Increased diverticular complications with nonsteriodal anti-inflammatory drugs and other medications: a systematic review and meta-analysis

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Complications of colonic diverticula, perforation and bleeding are a source of morbidity and mortality. A variety of drugs have been implicated in these complications. We present a systemic review and meta-analysis of the literature to assess the importance of this relationship.


A systematic review of articles in PubMed, Cochrane Reviews, Embase and Google Scholar was undertaken in February 2013. An initial literature search yielded 2916 results that were assessed for study design and topicality. Twenty-three articles were included in the review. A qualitative data synthesis was conducted using forest plots of studies comparing single medication with complications.


Individual studies demonstrated the odds of perforation and abscess formation with nonsteridal anti-inflammatory drugs (NSAIDs) (1.46–10.30), aspirin (0.66–2.40), steroids (2.17–31.90) and opioids (1.80–4.51) and the odds of bleeding with NSAIDs (2.01–12.60), paracetamol (0–3.75), aspirin (1.14–3.70) and steroids (0.57–5.40). Pooled data showed significantly increased odds of perforation and abscess formation with NSAIDs (OR = 2.49), steroids (OR = 9.08) and opioids (OR = 2.52). They also showed increased odds of diverticular bleeding from NSAIDs (OR = 2.69), aspirin (OR = 3.24) and calcium-channel blockers (OR = 2.50). Most studies did not describe the duration or dosage of medication used and did not systematically describe the severity of diverticular complications.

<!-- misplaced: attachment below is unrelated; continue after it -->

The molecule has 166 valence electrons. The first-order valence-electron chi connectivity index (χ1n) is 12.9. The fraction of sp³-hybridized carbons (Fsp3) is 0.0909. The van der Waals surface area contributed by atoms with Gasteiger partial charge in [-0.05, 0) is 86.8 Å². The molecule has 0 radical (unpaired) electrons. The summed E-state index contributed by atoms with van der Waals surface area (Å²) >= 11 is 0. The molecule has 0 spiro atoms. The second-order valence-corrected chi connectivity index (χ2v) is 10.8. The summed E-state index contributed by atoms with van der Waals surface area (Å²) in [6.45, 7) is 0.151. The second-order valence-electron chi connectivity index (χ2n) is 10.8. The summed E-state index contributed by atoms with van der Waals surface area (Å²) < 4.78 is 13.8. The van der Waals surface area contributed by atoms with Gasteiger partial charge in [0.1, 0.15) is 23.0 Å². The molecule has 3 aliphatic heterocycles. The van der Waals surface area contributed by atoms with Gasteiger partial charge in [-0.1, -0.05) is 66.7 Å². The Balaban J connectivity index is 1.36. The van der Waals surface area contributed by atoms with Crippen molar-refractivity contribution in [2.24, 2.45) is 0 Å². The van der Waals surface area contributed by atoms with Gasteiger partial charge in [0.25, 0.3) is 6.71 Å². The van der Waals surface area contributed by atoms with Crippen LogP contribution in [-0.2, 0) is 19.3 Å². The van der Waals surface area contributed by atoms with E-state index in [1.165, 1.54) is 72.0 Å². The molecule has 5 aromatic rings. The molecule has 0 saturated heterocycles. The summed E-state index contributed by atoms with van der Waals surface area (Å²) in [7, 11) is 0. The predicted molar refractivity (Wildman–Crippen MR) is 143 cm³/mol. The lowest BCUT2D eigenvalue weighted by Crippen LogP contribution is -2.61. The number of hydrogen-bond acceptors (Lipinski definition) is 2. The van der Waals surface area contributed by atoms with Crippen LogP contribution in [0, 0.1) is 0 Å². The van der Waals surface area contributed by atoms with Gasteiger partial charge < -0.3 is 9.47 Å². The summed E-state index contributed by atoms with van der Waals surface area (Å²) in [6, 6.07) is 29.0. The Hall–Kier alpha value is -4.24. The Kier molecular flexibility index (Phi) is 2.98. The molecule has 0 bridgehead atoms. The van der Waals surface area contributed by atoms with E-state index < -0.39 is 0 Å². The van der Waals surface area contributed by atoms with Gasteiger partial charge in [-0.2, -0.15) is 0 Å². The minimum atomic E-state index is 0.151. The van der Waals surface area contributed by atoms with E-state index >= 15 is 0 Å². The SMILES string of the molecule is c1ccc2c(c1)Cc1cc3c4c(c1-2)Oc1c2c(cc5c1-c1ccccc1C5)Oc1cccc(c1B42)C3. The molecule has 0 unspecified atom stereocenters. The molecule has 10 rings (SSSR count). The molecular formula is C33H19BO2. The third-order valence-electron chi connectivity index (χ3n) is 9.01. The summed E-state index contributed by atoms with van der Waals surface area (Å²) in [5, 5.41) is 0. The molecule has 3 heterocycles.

Various common medications are implicated in complications of diverticular disease.

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